Indianapolis, IN
United States
Crown Hill Cemetery, 700 West 38th Street, Northeast corner of section 90 Indiana AIDS Memorial since 29 October 2000
138 names
Indiana AIDS Memorial re-dedicated; names engraved in stone

David Irish remains a robust part of his family’s life, even after his death 25 years ago. They celebrate the Greenwood native’s birthday every year. Special family meals include Yorkshire puddings, his favorite. Someone always has to shove a bite full of gravy into their mouth and yell out, “For David!” Every year near the date of Irish’s death, his mother and two sisters go on a trip. They toast him with a Madras, his favorite cocktail, and wear corsages of yellow roses, which he bought his mother Margaret Irish every year for her birthday. “That’s the tribute we make, just so he’s not forgotten, so that my kids can hear the stories about him, and it’s ongoing,” said Julie Hustava, David Irish’s sister.

Traditions help keep David Irish’s memory alive. At the same time, a serene monument inside Crown Hill Cemetery helps honor him and other Indiana natives who have died from AIDS. The Indiana AIDS Memorial was created to remember the impact the epidemic has had in the community. As people gathered Friday for the re-dedication of the monument, there was celebration of the progress that’s been made in the recognition of AIDS victims, but also resolve that much remains to be done. “Hopefully, this brings more awareness to the memorial,” Hustava said. “(David) would be very pleased with this. He always talked about ‘The Cause,’ that we need to make people aware of it. That’s what this does. With all of the melting pot of names on there, it’s not just homosexuals. It runs the gamut.”

Under crisp blue skies Friday morning, about 50 people gathered around the monument in recognition of World AIDS Day. Survivors, family and friends, and other involved in the fight against the disease paid respects to the Indiana residents that have died from AIDS. People walked up the renovated walkway around the bronze monument, quietly reflecting in front of the massive entwined hands. Others looked for names inscribed on limestone tablets around the sculpture. At the base of one of those tablets, Hustava had laid a single yellow rose, for David.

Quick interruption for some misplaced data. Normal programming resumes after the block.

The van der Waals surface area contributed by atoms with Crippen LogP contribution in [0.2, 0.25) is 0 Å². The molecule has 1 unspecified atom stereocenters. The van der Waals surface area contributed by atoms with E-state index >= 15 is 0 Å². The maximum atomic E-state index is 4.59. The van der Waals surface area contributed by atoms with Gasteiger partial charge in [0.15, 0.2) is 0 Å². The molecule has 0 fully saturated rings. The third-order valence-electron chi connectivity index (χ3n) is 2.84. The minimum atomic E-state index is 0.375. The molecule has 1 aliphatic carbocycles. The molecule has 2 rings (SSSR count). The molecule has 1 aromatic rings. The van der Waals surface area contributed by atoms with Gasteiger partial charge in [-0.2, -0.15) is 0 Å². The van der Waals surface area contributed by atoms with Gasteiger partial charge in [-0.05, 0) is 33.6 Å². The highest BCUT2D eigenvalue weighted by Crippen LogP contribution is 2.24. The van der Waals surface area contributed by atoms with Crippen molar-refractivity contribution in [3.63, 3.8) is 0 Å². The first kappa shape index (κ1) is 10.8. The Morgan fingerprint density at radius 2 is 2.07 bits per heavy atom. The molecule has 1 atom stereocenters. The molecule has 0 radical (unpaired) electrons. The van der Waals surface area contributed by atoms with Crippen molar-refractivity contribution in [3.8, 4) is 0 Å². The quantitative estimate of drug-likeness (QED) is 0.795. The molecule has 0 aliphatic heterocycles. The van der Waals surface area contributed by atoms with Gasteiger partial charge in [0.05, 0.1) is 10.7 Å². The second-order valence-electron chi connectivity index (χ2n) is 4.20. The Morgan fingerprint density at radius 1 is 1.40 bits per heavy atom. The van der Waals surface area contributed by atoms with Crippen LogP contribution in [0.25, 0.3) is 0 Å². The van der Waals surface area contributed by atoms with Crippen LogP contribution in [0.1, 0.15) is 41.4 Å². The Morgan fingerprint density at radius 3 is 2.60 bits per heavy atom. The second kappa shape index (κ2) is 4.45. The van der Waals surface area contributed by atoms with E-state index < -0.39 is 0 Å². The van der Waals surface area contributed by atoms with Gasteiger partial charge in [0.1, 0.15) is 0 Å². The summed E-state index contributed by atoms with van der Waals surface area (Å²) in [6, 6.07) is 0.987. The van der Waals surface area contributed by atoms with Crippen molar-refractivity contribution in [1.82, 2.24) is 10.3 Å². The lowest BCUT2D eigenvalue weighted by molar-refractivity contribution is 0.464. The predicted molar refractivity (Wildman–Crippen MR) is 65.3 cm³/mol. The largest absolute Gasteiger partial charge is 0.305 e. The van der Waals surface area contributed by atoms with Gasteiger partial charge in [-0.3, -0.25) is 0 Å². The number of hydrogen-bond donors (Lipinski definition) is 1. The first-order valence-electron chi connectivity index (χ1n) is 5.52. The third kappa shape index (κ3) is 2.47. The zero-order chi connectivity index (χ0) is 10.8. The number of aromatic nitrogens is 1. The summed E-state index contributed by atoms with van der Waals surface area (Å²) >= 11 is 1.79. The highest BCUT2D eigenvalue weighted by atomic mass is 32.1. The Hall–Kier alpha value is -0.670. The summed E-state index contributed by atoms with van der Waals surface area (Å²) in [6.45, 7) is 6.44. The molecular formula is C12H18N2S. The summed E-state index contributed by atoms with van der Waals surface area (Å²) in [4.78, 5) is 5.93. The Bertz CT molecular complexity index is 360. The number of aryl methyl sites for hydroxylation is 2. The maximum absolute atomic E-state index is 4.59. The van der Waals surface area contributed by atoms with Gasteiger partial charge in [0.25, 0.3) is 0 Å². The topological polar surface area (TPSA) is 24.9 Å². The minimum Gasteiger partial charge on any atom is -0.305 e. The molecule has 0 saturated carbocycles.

For about an hour, speakers involved with the creation of the memorial, as well as its upkeep, spoke to the crowd about its importance. Dennis Stover, director of the HIV/STD viral hepatitis division of the Indiana State Department of Health, talked about the challenges that AIDS and other diseases pose to the community. Keith Norwalk, president of Crown Hill Funeral Home and Cemetery, discussed what the memorial has provided to the community. Though advancements and treatments for the disease have allowed AIDS patients to live longer, much work remains in eliminating AIDS, said Jason Grisell, president and CEO of the Health Foundation of Greater Indianapolis. “The memorial that stands behind me is a testament to the fight that occurred early on in this epidemic, and to the fight that continues today,” he said. “We can be dazzled by the advancements in science and medicine, but it’s access to these medications, access to health care and insurance, substance abuse and mental health treatment, issues of stigma, racism, bigotry and prejudice that continue to be barriers to ending this disease.”

The Indiana AIDS Memorial was created in 2000 at Crown Hill Cemetery. At the time, it was one of only four monuments in the U.S. dedicated to victims of the epidemic, joining ones in San Francisco, Los Angeles and Key West, Florida. It was the only one in a cemetery. The centerpiece sculpture by artist Guy Grey features a pair of intertwining hands which form the shape of a lapel ribbon. Around the monument, a semi-circle of limestone tablets features 138 names of Indiana residents or natives who have died from AIDS.

This year, organizers have added $75,000 in improvements to the site, including new landscaping, benches and walls, as well as a better pathway to reach the memorial.

Photo (c) Ryan Trares Daily Journal

1 December 2017
Ryan Trares, Indianapolis